The subcellular basis for the perinatal maturation of the cardiocyte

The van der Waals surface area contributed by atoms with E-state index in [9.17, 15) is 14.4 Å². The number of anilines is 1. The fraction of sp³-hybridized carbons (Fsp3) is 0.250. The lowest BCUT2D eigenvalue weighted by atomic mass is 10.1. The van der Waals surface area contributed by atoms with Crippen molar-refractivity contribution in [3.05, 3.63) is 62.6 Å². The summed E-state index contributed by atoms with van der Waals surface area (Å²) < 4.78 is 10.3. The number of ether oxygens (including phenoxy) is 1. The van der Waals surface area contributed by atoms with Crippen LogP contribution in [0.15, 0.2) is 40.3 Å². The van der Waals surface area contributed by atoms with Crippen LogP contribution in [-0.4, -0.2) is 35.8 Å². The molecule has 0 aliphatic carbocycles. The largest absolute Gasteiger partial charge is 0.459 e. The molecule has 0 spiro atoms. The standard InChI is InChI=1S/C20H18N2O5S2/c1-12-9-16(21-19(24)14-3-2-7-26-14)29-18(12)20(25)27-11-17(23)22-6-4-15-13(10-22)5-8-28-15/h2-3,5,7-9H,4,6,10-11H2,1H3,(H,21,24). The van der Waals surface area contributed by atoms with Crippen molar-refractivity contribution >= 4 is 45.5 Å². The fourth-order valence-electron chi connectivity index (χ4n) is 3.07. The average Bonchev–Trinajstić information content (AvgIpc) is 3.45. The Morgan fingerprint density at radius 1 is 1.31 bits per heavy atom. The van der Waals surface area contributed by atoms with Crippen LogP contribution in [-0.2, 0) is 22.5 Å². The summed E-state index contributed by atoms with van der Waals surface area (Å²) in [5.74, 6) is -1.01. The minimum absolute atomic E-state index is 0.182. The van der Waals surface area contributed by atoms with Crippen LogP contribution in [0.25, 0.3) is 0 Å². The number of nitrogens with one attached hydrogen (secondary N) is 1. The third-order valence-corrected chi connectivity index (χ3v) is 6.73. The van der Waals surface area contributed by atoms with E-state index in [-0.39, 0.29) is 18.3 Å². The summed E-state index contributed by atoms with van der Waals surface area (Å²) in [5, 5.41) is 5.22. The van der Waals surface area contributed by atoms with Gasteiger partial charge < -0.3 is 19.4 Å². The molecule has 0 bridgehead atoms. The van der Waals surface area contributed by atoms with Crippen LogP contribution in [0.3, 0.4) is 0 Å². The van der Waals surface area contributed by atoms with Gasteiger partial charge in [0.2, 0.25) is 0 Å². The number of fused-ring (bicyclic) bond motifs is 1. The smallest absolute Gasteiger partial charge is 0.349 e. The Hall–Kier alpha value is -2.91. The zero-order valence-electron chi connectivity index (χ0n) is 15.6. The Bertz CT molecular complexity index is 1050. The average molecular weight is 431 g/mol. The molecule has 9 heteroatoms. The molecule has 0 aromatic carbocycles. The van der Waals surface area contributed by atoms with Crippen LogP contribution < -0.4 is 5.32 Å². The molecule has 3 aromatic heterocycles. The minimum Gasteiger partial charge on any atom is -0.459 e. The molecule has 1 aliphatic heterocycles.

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In the experimental animal, the transition from tetus to newborn to adult has long been associated with an improvement in systolic and diastolic cardiac function. Recent studies using noninvasive methods have demonstrated a similar perinatal improvement in ventricular function in the human. These perinatal changes in cardiac function have been correlated with subcellular changes in expression of sarcoplasmic reticulum Ca2+ release channel and Ca2+ ATPase proteins (the primary regulators of phasic Ca2+ cycling in the mature heart), as well as with isoform switching among the myofibrillar proteins. The reduced sarcoplasmic reticulum-dependent regulation strongly supports the concept that during perinatal maturation, systolic and diastolic cardiac function are more dependent on transsarcolemmal Ca2+ flux.

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